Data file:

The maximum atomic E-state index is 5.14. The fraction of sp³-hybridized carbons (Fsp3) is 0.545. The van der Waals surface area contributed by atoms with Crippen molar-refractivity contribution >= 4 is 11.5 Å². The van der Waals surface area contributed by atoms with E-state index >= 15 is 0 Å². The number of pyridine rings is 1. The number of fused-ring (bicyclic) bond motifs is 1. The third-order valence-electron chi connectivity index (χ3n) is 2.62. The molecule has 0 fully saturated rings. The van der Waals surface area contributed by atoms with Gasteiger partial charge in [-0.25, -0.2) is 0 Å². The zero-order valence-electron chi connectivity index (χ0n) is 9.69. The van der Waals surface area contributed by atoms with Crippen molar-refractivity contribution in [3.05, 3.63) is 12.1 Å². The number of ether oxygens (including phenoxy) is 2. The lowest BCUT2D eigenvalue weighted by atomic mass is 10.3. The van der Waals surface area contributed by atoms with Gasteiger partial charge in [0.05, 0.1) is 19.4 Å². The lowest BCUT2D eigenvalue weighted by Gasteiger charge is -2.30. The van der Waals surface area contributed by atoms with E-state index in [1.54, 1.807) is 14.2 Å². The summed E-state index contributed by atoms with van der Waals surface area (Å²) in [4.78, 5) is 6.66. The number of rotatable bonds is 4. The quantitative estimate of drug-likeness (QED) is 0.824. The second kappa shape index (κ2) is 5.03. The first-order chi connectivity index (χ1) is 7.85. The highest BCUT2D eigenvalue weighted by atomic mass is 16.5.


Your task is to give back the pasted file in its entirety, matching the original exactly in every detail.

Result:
The maximum atomic E-state index is 5.14. The fraction of sp³-hybridized carbons (Fsp3) is 0.545. The van der Waals surface area contributed by atoms with Crippen molar-refractivity contribution >= 4 is 11.5 Å². The van der Waals surface area contributed by atoms with E-state index >= 15 is 0 Å². The number of pyridine rings is 1. The number of fused-ring (bicyclic) bond motifs is 1. The third-order valence-electron chi connectivity index (χ3n) is 2.62. The molecule has 0 fully saturated rings. The van der Waals surface area contributed by atoms with Gasteiger partial charge in [-0.25, -0.2) is 0 Å². The zero-order valence-electron chi connectivity index (χ0n) is 9.69. The van der Waals surface area contributed by atoms with Crippen molar-refractivity contribution in [3.05, 3.63) is 12.1 Å². The number of ether oxygens (including phenoxy) is 2. The lowest BCUT2D eigenvalue weighted by atomic mass is 10.3. The van der Waals surface area contributed by atoms with Gasteiger partial charge in [0.05, 0.1) is 19.4 Å². The lowest BCUT2D eigenvalue weighted by Gasteiger charge is -2.30. The van der Waals surface area contributed by atoms with E-state index in [1.54, 1.807) is 14.2 Å². The summed E-state index contributed by atoms with van der Waals surface area (Å²) in [4.78, 5) is 6.66. The number of rotatable bonds is 4. The quantitative estimate of drug-likeness (QED) is 0.824. The second kappa shape index (κ2) is 5.03. The first-order chi connectivity index (χ1) is 7.85. The highest BCUT2D eigenvalue weighted by atomic mass is 16.5.